Friday, November 21, 2014
Thirty Days of CCS, Day 21: Dan Rinylo
Dan Rinylo's influences are remarkably broad. There's confessional cartooning, a deep and abiding interest in classic cartooning, a strong affinity for Ernie Bushmiller's Nancy, a certain emotionally raw and surreal storytelling urge similar to Dane Martin (and his ancestor, Mark Beyer), and a strong commitment to gags both light and dark. His excellent and stylish 2013 broadsheet Mangy Mutt is as beautiful a mini as I've seen in a long time. Much like fellow CCS alum Cole Closser, Rinylo has a knack for recreating the look and feel of classic comics. Instead of a direct take on those comics, Rinylo instead modernizes them, using a slightly grotesque but still delicately-rendered take on funny animal comics to create a weird fusion of disparate visual and conceptual influences. In his Mangy Mutt broadsheet, he evinces an amazing amount of control on the visuals: each face looks timelessly old, surrounded by flop sweat and spare but striking minor background details. His Murray the Mangy Mutt and trusty cat friend Shmedley beg for money to buy cigarettes, play terrible music to earn cash and get their pants pulled down by "Pantsy", one of many Nancy-surrogates Rinylo loves to play around with. Murray also has sex with aliens to horrifying results, ponders his mortality with glee, tries to serenade a girl he likes with horrible results and many more classically-structured gags that go in dark directions. This is funny, accomplished work.
Nothing Should Be Precious is Rinylo's grab-bag comic. It's a little more uneven and leans more heavily on the grotesque and violent end of the comedic spectrum, but there's still a tremendous amount of visual and conceptual ingenuity at work. Or rather, at play: Rinylo seems to take particular delight in playing around with familar comics and comedic tropes and images and mangling them until they are much darker and weirder. The countless Nancy variations speak to this; Rinylo seems a natural for Josh Bayer's frequently Nancy-inspired Suspect Device anthology. Rinylo's own self-caricature variants often send the reader into extended, disturbing stories. In one, an embittered Rinylo is working at a diner. Elsewhere, a man is pushed to his breaking point when he's fired from his job, he discovers his wife cheating on him and his pet fish dies. The man enters the diner just as Rinylo takes a smoke break; tragedy and mayhem break out, allowing the Rinylo stand-in to take full advantage of the situation.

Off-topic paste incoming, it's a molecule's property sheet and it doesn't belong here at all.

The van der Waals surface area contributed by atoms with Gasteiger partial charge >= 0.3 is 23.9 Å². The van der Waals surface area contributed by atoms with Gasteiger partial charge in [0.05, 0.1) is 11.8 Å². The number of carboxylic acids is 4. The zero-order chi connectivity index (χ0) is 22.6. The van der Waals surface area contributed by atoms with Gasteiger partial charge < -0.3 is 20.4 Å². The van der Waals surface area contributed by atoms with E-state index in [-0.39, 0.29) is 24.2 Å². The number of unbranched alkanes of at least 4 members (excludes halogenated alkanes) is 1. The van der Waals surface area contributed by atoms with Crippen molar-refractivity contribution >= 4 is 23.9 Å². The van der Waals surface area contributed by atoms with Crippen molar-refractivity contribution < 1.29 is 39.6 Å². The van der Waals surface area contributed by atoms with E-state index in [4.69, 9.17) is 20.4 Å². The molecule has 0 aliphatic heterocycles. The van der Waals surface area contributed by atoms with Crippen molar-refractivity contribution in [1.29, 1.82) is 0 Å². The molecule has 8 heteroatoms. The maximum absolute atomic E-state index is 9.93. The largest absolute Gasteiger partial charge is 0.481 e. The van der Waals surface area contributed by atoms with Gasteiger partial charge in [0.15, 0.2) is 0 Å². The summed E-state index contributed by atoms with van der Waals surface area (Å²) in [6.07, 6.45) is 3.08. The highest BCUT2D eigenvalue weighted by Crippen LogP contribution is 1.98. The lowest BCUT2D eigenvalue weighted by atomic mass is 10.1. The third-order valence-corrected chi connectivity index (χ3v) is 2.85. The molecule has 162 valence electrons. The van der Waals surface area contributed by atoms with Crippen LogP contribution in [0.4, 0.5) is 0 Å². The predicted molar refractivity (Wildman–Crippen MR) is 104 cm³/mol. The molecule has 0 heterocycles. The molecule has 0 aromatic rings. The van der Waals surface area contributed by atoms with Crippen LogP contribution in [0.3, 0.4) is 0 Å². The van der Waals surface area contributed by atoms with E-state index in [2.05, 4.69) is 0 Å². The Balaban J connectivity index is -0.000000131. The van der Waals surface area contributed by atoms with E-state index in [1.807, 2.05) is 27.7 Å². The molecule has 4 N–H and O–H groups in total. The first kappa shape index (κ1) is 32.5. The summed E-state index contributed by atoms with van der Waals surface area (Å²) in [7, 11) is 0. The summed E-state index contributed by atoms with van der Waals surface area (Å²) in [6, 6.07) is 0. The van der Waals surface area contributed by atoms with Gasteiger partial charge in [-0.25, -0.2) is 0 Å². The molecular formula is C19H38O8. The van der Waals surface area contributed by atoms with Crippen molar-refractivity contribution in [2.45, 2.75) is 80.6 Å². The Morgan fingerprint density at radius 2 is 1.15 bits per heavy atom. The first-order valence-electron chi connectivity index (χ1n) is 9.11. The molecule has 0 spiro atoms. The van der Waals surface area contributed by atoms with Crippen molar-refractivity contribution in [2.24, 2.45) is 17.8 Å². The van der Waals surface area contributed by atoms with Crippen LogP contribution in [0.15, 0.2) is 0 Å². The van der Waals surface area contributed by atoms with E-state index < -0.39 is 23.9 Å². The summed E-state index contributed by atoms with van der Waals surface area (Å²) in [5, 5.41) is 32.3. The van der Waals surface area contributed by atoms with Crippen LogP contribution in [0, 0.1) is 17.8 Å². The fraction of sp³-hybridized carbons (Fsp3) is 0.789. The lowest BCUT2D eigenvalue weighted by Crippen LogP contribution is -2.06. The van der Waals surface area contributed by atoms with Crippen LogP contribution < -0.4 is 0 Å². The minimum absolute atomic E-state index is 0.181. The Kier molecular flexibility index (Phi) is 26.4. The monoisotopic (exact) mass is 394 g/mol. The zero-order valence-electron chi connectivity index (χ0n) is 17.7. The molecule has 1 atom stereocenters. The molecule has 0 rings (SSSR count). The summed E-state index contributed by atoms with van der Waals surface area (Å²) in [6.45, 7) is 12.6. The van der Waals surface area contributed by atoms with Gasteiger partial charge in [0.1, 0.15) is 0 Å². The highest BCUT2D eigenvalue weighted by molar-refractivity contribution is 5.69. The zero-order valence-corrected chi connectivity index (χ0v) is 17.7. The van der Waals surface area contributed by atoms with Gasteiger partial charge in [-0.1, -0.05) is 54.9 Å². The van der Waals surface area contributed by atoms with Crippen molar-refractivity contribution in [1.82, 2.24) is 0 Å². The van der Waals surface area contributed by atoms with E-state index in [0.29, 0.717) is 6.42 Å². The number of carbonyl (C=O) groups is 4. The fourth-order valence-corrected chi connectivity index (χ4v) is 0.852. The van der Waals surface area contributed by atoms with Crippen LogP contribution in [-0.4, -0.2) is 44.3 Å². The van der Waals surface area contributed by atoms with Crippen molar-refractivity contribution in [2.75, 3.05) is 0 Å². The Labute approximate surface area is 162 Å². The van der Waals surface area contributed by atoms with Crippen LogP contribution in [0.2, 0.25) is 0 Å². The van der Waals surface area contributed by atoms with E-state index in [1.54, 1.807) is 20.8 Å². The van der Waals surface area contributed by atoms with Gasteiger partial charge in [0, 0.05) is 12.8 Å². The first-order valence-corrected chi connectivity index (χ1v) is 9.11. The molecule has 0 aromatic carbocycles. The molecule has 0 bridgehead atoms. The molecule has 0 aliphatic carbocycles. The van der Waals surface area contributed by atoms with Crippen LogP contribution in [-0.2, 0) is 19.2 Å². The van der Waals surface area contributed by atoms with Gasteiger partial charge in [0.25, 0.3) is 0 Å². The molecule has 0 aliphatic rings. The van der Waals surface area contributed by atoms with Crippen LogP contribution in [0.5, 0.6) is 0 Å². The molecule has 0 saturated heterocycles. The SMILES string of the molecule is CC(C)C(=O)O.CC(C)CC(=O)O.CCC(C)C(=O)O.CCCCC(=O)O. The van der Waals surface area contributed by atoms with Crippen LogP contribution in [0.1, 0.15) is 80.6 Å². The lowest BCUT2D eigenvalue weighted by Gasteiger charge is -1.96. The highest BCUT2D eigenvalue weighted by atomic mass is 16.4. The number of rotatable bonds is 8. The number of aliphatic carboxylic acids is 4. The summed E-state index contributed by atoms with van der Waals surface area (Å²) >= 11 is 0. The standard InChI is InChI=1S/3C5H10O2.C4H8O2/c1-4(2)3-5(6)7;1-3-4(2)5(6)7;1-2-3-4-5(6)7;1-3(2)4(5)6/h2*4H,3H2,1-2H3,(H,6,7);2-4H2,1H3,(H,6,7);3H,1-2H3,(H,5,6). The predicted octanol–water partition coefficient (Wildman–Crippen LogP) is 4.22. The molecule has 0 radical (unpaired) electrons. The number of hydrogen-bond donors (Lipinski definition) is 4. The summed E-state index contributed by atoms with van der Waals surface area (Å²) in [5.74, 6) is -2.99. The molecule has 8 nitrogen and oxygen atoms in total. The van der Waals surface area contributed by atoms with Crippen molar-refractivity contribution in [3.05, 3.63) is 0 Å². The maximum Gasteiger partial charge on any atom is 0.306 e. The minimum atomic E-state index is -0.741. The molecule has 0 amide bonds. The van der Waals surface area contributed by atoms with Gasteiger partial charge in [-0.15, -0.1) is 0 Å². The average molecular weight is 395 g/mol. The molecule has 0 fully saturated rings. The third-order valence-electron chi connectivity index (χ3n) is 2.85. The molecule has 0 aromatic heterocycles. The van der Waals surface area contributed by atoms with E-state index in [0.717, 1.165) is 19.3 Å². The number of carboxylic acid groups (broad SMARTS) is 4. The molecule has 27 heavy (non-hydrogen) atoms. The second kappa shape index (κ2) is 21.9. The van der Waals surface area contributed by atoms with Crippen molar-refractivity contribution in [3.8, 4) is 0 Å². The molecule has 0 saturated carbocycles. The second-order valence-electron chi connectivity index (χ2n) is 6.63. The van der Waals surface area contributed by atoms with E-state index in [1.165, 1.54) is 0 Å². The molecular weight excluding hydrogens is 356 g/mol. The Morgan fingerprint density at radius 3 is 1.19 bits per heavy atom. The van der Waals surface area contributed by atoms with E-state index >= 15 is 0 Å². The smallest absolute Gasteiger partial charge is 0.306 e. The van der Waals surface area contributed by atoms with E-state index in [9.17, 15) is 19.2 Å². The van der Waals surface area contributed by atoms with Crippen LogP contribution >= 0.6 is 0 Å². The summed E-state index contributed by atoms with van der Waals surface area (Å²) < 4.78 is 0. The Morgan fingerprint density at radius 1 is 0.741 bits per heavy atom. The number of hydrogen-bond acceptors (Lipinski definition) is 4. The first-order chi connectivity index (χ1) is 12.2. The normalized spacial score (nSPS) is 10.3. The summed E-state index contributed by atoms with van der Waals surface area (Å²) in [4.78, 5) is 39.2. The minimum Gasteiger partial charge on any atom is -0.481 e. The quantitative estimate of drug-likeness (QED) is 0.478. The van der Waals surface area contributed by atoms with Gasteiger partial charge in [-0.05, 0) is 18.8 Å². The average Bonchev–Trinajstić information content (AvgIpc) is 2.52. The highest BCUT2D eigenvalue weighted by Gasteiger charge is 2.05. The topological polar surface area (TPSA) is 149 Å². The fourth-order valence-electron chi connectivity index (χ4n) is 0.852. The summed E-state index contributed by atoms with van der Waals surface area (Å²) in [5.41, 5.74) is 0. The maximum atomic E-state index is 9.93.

There are gags involving a fish monster and a bully near a river; a hilarious BD/SM joke, various forms of body horror humor and transformations, and brutal takes on sex and relationships. The drawing ranges from sketchbook-loose and immediate to immaculately and studiously polished (no matter how simple the actual drawings are). There's a sense of a powerful outpouring of ideas in this minicomic, as Rinylo is all over the place in trying to work out his ideas on paper. It's an interesting companion piece to Mangy Mutt, because the polish in that work can be seen in some places in Nothing Should Be Precious, but both are rife with the same kind of cynical, pitch-black kinds of jokes and visuals. It was a pleasure to get to know Rinylo's work, as it struck any number of sympathetic aesthetic markers of mine.